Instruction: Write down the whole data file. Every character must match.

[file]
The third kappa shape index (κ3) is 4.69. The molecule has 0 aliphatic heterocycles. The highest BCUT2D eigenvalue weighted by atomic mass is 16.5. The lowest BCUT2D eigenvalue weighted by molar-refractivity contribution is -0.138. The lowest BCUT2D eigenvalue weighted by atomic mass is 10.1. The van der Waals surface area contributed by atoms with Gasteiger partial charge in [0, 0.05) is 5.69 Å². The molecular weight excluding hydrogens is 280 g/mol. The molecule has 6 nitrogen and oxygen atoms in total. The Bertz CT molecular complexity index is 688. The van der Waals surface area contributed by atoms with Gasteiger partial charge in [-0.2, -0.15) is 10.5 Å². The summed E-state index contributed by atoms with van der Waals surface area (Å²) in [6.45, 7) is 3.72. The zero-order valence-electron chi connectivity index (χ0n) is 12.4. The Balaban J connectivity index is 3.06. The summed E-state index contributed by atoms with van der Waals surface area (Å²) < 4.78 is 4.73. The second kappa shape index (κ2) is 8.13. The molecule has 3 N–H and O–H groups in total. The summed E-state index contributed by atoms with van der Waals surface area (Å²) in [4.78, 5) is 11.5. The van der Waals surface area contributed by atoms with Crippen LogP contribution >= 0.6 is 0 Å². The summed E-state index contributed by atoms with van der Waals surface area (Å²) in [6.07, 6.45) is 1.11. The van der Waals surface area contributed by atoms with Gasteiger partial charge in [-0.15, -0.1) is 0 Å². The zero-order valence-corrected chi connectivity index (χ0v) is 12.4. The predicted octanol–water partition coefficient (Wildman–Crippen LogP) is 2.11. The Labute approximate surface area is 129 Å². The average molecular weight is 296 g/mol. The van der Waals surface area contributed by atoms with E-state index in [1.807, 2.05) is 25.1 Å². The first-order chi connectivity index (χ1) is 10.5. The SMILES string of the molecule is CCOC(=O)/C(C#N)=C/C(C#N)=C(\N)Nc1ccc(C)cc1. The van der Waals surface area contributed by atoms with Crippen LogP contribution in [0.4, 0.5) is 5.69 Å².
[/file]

The third kappa shape index (κ3) is 4.69. The molecule has 0 aliphatic heterocycles. The highest BCUT2D eigenvalue weighted by atomic mass is 16.5. The lowest BCUT2D eigenvalue weighted by molar-refractivity contribution is -0.138. The lowest BCUT2D eigenvalue weighted by atomic mass is 10.1. The van der Waals surface area contributed by atoms with Gasteiger partial charge in [0, 0.05) is 5.69 Å². The molecular weight excluding hydrogens is 280 g/mol. The molecule has 6 nitrogen and oxygen atoms in total. The Bertz CT molecular complexity index is 688. The van der Waals surface area contributed by atoms with Gasteiger partial charge in [-0.2, -0.15) is 10.5 Å². The summed E-state index contributed by atoms with van der Waals surface area (Å²) in [6.45, 7) is 3.72. The zero-order valence-electron chi connectivity index (χ0n) is 12.4. The Balaban J connectivity index is 3.06. The summed E-state index contributed by atoms with van der Waals surface area (Å²) < 4.78 is 4.73. The second kappa shape index (κ2) is 8.13. The molecule has 3 N–H and O–H groups in total. The summed E-state index contributed by atoms with van der Waals surface area (Å²) in [4.78, 5) is 11.5. The van der Waals surface area contributed by atoms with Crippen LogP contribution >= 0.6 is 0 Å². The summed E-state index contributed by atoms with van der Waals surface area (Å²) in [6.07, 6.45) is 1.11. The van der Waals surface area contributed by atoms with Gasteiger partial charge in [-0.15, -0.1) is 0 Å². The zero-order valence-corrected chi connectivity index (χ0v) is 12.4. The predicted octanol–water partition coefficient (Wildman–Crippen LogP) is 2.11. The Labute approximate surface area is 129 Å². The average molecular weight is 296 g/mol. The van der Waals surface area contributed by atoms with E-state index in [1.807, 2.05) is 25.1 Å². The first-order chi connectivity index (χ1) is 10.5. The SMILES string of the molecule is CCOC(=O)/C(C#N)=C/C(C#N)=C(\N)Nc1ccc(C)cc1. The van der Waals surface area contributed by atoms with Crippen LogP contribution in [0.4, 0.5) is 5.69 Å².